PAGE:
Physicalism, Or Something Near Enough

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Princeton University Press, 2005 - Philosophy - 186 pages
5 Reviews

Contemporary discussions in philosophy of mind have largely been shaped by physicalism, the doctrine that all phenomena are ultimately physical. Here, Jaegwon Kim presents the most comprehensive and systematic presentation yet of his influential ideas on the mind-body problem. He seeks to determine, after half a century of debate: What kind of (or "how much") physicalism can we lay claim to? He begins by laying out mental causation and consciousness as the two principal challenges to contemporary physicalism. How can minds exercise their causal powers in a physical world? Is a physicalist account of consciousness possible?

The book's starting point is the "supervenience" argument (sometimes called the "exclusion" argument), which Kim reformulates in an extended defense. This argument shows that the contemporary physicalist faces a stark choice between reductionism (the idea that mental phenomena are physically reducible) and epiphenomenalism (the view that mental phenomena are causally impotent). Along the way, Kim presents a novel argument showing that Cartesian substance dualism offers no help with mental causation.

Mind-body reduction, therefore, is required to save mental causation. But are minds physically reducible? Kim argues that all but one type of mental phenomena are reducible, including intentional mental phenomena, such as beliefs and desires. The apparent exceptions are the intrinsic, felt qualities of conscious experiences ("qualia"). Kim argues, however, that certain relational properties of qualia, in particular their similarities and differences, are behaviorally manifest and hence in principle reducible, and that it is these relational properties of qualia that are central to their cognitive roles. The causal efficacy of qualia, therefore, is not entirely lost.

According to Kim, then, while physicalism is not the whole truth, it is the truth near enough.

  

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Review: Physicalism, or Something Near Enough

User Review  - José - Goodreads

This book is great, and quite funny. A good insight about the content could be the explanation of 'Ontology of the world': "...the content of the world is wholly exhausted by matter. Material things ... Read full review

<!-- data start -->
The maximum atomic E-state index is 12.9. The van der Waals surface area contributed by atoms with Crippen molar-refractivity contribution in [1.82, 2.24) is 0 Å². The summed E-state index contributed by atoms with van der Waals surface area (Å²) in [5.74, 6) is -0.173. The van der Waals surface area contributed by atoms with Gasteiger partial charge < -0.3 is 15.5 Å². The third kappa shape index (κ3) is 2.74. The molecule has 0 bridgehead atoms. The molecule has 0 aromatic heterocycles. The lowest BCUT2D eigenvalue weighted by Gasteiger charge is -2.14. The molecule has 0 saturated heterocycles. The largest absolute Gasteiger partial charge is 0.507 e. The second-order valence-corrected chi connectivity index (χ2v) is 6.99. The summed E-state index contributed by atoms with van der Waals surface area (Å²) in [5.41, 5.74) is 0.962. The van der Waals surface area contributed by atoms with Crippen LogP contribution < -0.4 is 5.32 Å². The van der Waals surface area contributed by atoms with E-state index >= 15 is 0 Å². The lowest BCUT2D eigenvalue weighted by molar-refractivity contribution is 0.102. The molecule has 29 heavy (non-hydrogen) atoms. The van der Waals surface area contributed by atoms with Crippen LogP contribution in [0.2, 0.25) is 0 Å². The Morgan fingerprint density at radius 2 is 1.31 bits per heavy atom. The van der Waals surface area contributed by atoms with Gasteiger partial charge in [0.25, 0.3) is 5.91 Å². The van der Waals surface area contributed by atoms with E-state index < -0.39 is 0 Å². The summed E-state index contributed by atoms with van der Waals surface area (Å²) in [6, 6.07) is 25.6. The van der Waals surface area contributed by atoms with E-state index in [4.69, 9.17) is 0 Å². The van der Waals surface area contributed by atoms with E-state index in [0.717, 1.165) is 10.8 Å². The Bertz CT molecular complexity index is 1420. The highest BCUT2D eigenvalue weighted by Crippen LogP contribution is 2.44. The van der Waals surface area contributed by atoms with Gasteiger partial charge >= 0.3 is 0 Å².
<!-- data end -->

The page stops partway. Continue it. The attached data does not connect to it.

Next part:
Review: Physicalism, or Something Near Enough

User Review  - Ryan Travis - Goodreads

Very good account of how contemporary physicalists view the mind-body problem, or at least what's left of it. The book is well written and well argued. It is definitely worth checking out! Read full review

Contents

Synopsis of the Arguments
1
Mental Causation and Consciousness Our Two MindBody Problems
7
Mental Causation and Consciousness
8
The SupervenienceExclusion Argument
13
Can We Reduce Qualia?
22
The Two WorldKnots
29
The Supervenience Argument Motivated Clarified and Defended
32
Nonreductive Physicalism
33
BridgeLaw Reduction and Functional Reduction
98
Explanatory Ascent and Constraint R
103
Functional Reduction and Reductive Explanation
108
Kripkean Identities and Reductive Explanation
113
Remarks about Block and Stalnakers Proposal
117
Explanatory Arguments for Type Physicalism and Why They Dont Work
121
Are There Positive Arguments for Type Physicalism?
123
Hills and McLaughlins Explanatory Argument
126

The Fundamental Idea
36
The Supervenience Argument Refined and Clarified
39
Is Overdetermination an Option?
46
The Generalization Argument
52
Blocks Causal Drainage Argument
57
The Rejection of Immaterial Minds A Causal Argument
70
Cartesian Dualism and Mental Causation
72
Causation and the Pairing Problem
78
Causality and Space
85
Why Not Locate Souls in Space?
88
Concluding Remarks
91
Reduction Reductive Explanation and Closing the Gap
93
Reduction and Reductive Explanation
95
Do Psychoneural Identities Explain Psychonerual Correlations?
131
Block and Stalnakers Explanatory Argument
139
Another Way of Looking at the Two Explanatory Arguments
146
Physicalism or Something Near Enough
149
Taking Stock
150
Physicalism at a Crossroads
156
Reducing Minds
161
Living with the Mental Residue
170
Where We Are at Last with the MindBody Problem
173
References
175
Index
181
Copyright

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About the author (2005)

Jaegwon Kim is William Herbert Perry Faunce Professor of Philosophy at Brown University. His previous books include "Mind in a Physical World, Philosophy of Mind," and "Supervenience and Mind".

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